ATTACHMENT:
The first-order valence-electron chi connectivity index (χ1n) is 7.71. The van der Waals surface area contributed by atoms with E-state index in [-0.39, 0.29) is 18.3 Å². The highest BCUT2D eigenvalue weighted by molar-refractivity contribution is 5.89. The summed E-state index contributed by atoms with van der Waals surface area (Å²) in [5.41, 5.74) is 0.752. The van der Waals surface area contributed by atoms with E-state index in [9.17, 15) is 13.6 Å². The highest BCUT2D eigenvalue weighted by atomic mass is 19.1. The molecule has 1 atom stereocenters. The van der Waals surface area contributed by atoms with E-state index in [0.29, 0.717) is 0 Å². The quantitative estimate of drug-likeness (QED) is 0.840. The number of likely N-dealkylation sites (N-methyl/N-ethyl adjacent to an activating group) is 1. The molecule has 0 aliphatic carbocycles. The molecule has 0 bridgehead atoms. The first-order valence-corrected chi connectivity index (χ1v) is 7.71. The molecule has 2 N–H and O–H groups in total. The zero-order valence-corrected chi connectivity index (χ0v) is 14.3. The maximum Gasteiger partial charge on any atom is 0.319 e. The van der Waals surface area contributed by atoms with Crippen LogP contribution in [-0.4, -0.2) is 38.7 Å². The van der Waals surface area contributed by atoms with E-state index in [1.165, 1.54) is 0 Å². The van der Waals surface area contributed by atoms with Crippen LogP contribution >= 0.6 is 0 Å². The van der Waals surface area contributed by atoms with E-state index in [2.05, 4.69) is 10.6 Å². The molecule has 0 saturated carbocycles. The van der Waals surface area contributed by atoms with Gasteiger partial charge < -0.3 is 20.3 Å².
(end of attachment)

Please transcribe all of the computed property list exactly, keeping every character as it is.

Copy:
The first-order valence-electron chi connectivity index (χ1n) is 7.71. The van der Waals surface area contributed by atoms with E-state index in [-0.39, 0.29) is 18.3 Å². The highest BCUT2D eigenvalue weighted by molar-refractivity contribution is 5.89. The summed E-state index contributed by atoms with van der Waals surface area (Å²) in [5.41, 5.74) is 0.752. The van der Waals surface area contributed by atoms with E-state index in [9.17, 15) is 13.6 Å². The highest BCUT2D eigenvalue weighted by atomic mass is 19.1. The molecule has 1 atom stereocenters. The van der Waals surface area contributed by atoms with E-state index in [0.29, 0.717) is 0 Å². The quantitative estimate of drug-likeness (QED) is 0.840. The number of likely N-dealkylation sites (N-methyl/N-ethyl adjacent to an activating group) is 1. The molecule has 0 aliphatic carbocycles. The molecule has 0 bridgehead atoms. The first-order valence-corrected chi connectivity index (χ1v) is 7.71. The molecule has 2 N–H and O–H groups in total. The zero-order valence-corrected chi connectivity index (χ0v) is 14.3. The maximum Gasteiger partial charge on any atom is 0.319 e. The van der Waals surface area contributed by atoms with Crippen LogP contribution in [-0.4, -0.2) is 38.7 Å². The van der Waals surface area contributed by atoms with E-state index in [1.165, 1.54) is 0 Å². The van der Waals surface area contributed by atoms with Crippen LogP contribution >= 0.6 is 0 Å². The van der Waals surface area contributed by atoms with E-state index in [2.05, 4.69) is 10.6 Å². The molecule has 0 saturated carbocycles. The van der Waals surface area contributed by atoms with Gasteiger partial charge < -0.3 is 20.3 Å².